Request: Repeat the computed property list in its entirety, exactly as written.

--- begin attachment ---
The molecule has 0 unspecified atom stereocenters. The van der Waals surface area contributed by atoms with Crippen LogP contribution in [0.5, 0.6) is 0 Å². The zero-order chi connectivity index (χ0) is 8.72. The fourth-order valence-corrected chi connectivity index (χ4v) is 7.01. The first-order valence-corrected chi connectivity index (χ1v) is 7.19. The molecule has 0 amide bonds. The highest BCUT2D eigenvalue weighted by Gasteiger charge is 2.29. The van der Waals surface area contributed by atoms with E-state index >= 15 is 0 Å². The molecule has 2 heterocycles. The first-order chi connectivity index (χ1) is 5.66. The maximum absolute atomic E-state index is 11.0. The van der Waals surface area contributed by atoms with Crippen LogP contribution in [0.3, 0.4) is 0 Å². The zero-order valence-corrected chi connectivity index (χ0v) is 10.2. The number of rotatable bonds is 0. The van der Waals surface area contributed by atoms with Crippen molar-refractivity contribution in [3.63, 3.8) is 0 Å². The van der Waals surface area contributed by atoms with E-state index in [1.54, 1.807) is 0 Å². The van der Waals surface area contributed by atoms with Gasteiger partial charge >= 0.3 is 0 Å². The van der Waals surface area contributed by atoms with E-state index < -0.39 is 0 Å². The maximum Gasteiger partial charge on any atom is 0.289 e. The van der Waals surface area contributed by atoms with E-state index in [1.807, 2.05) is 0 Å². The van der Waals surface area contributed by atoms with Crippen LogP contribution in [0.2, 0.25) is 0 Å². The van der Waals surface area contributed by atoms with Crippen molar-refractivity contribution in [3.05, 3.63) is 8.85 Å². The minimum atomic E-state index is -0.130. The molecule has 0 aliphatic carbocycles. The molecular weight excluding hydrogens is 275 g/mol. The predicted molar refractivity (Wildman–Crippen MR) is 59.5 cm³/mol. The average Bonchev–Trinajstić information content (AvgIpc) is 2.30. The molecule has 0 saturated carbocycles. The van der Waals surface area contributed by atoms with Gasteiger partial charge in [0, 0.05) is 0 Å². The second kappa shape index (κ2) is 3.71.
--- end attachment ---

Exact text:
The molecule has 0 unspecified atom stereocenters. The van der Waals surface area contributed by atoms with Crippen LogP contribution in [0.5, 0.6) is 0 Å². The zero-order chi connectivity index (χ0) is 8.72. The fourth-order valence-corrected chi connectivity index (χ4v) is 7.01. The first-order valence-corrected chi connectivity index (χ1v) is 7.19. The molecule has 0 amide bonds. The highest BCUT2D eigenvalue weighted by Gasteiger charge is 2.29. The van der Waals surface area contributed by atoms with E-state index >= 15 is 0 Å². The molecule has 2 heterocycles. The first-order chi connectivity index (χ1) is 5.66. The maximum absolute atomic E-state index is 11.0. The van der Waals surface area contributed by atoms with Crippen LogP contribution in [0.3, 0.4) is 0 Å². The zero-order valence-corrected chi connectivity index (χ0v) is 10.2. The number of rotatable bonds is 0. The van der Waals surface area contributed by atoms with Crippen molar-refractivity contribution in [3.63, 3.8) is 0 Å². The van der Waals surface area contributed by atoms with E-state index in [1.54, 1.807) is 0 Å². The van der Waals surface area contributed by atoms with Gasteiger partial charge >= 0.3 is 0 Å². The van der Waals surface area contributed by atoms with E-state index < -0.39 is 0 Å². The maximum Gasteiger partial charge on any atom is 0.289 e. The van der Waals surface area contributed by atoms with E-state index in [1.807, 2.05) is 0 Å². The van der Waals surface area contributed by atoms with Crippen LogP contribution in [0.2, 0.25) is 0 Å². The van der Waals surface area contributed by atoms with Crippen molar-refractivity contribution in [3.05, 3.63) is 8.85 Å². The minimum atomic E-state index is -0.130. The molecule has 0 aliphatic carbocycles. The molecular weight excluding hydrogens is 275 g/mol. The predicted molar refractivity (Wildman–Crippen MR) is 59.5 cm³/mol. The average Bonchev–Trinajstić information content (AvgIpc) is 2.30. The molecule has 0 saturated carbocycles. The van der Waals surface area contributed by atoms with Gasteiger partial charge in [0, 0.05) is 0 Å². The second kappa shape index (κ2) is 3.71.